Turn sweat into energy? Engineers have now come up with a device that is capable of harvesting the sweat from one’s fingertips in order to generate power! The best part is that the user won’t even need to lift a finger in order to make this technology work.
Flexible Band-Aid-Like Sweat-Converting Device
According to CNet, users can even create energy while sitting still or even while sleeping. The thin flexible strip wraps used are wrapped around the users’ fingers like a Band-Aid and function by converting chemicals that are found in human sweat into other smaller amounts of electrical energy.
Fingers constantly produce sweat without much effort which means that this device can work even without the wearer moving that much. According to Joseph Wang, a professor of nanotechnology at the esteemed UC San Diego as well as co-author of a paper that described the function of the product, published in the journal Joule notes about the technology.
Self-Powered Wearable Systems
According to Joseph Wang, through the use of sweat on the users’ fingertips, which actually flows out naturally no matter what the user is doing, will provide a net gain of energy with no effort at all from the user. It is quite common for self-powered wearable systems to rely directly on bioenergy harvesters in order to require excessive inputs in energy. As of the moment, it is still unknown if the energy alone collected from sweat is enough to power fitness watches.
However, due to the device not really requiring much physical input from the wearer, it is a step forward in order to make wearables much more practical, convenient, and also more accessible for the everyday user, according to Lu Yin, a study co-author and nanoengineering Ph.D. student over at UC San Diego.
Temporary Tattoos into Energy
UC San Diego researchers were previously able to work on temporary tattoos that are capable of turning sweat into power, as seen in ScienceFocus. While the brand new product is capable of producing, it is still not time to kick the tangly cords and other finicky electrical outlets out to the curb just yet.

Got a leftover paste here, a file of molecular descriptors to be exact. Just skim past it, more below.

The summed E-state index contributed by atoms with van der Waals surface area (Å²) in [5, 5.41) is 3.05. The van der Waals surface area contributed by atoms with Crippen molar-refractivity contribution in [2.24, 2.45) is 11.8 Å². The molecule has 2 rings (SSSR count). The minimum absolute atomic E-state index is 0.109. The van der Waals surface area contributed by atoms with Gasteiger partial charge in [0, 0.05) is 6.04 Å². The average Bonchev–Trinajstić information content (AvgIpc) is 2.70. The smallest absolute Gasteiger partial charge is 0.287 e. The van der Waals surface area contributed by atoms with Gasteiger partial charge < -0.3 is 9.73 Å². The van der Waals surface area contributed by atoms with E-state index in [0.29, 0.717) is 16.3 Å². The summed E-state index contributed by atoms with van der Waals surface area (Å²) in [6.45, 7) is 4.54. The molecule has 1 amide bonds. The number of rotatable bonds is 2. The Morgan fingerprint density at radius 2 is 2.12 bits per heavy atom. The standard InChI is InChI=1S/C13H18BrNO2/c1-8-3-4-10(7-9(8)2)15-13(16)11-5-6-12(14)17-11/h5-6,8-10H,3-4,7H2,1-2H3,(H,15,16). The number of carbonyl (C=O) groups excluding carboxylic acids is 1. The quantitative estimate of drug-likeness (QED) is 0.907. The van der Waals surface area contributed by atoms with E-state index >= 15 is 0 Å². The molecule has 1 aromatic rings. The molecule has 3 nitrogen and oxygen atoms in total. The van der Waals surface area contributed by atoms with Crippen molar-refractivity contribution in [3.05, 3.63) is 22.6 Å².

The device, as of the moment, can still potentially power some of the low-power electronics operating at just a milliwatt range like a wristwatch. However, it is still not yet suitable for other continuously power-eating high-performance electronics like the use of smartphones, according to the researchers.
Turn Sweat Into Energy
Yin also noted that their goal is to be able to make the device a practical device. Yin noted that they want to show that this isn’t only another cool thing that is capable of generating small amounts of energy and then that’s it. Yin elaborated that they can actually use the energy in order to power some of the useful electronics like displays and sensors.
As a subject of testing slept for 10 hours with the device on their fingertip, the wearable was capable of collecting 400 millijoules of energy. This is enough to power an electronic wristwatch, but still not a smartwatch. With smartwatches like the Apple Watch focusing on providing better features, it is interesting to see if this type of technology will be used in smartphones in the future.
Written by Urian B.